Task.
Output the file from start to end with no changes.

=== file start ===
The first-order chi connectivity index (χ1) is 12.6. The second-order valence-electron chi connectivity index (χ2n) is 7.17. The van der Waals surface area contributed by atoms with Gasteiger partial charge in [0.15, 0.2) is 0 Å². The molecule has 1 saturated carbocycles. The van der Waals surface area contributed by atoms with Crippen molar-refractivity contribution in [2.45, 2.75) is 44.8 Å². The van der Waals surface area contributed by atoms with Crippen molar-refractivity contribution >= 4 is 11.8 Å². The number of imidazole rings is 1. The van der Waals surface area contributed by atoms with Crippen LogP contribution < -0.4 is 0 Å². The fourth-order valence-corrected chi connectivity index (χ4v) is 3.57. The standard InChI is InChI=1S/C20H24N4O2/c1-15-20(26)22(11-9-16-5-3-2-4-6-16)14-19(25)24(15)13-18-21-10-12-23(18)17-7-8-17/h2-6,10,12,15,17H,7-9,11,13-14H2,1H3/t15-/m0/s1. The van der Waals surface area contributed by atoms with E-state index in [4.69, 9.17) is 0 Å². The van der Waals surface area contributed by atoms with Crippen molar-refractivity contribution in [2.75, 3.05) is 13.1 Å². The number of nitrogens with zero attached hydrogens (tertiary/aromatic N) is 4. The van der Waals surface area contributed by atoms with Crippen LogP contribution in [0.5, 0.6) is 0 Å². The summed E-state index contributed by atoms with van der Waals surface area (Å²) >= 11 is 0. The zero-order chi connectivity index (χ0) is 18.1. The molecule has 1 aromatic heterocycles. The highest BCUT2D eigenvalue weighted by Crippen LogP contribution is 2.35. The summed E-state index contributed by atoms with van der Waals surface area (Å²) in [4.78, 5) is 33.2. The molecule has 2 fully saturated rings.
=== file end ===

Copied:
The first-order chi connectivity index (χ1) is 12.6. The second-order valence-electron chi connectivity index (χ2n) is 7.17. The van der Waals surface area contributed by atoms with Gasteiger partial charge in [0.15, 0.2) is 0 Å². The molecule has 1 saturated carbocycles. The van der Waals surface area contributed by atoms with Crippen molar-refractivity contribution in [2.45, 2.75) is 44.8 Å². The van der Waals surface area contributed by atoms with Crippen molar-refractivity contribution >= 4 is 11.8 Å². The number of imidazole rings is 1. The van der Waals surface area contributed by atoms with Crippen LogP contribution < -0.4 is 0 Å². The fourth-order valence-corrected chi connectivity index (χ4v) is 3.57. The standard InChI is InChI=1S/C20H24N4O2/c1-15-20(26)22(11-9-16-5-3-2-4-6-16)14-19(25)24(15)13-18-21-10-12-23(18)17-7-8-17/h2-6,10,12,15,17H,7-9,11,13-14H2,1H3/t15-/m0/s1. The van der Waals surface area contributed by atoms with E-state index in [4.69, 9.17) is 0 Å². The van der Waals surface area contributed by atoms with Crippen molar-refractivity contribution in [2.75, 3.05) is 13.1 Å². The number of nitrogens with zero attached hydrogens (tertiary/aromatic N) is 4. The van der Waals surface area contributed by atoms with Crippen LogP contribution in [0.5, 0.6) is 0 Å². The summed E-state index contributed by atoms with van der Waals surface area (Å²) >= 11 is 0. The zero-order chi connectivity index (χ0) is 18.1. The molecule has 1 aromatic heterocycles. The highest BCUT2D eigenvalue weighted by Crippen LogP contribution is 2.35. The summed E-state index contributed by atoms with van der Waals surface area (Å²) in [4.78, 5) is 33.2. The molecule has 2 fully saturated rings.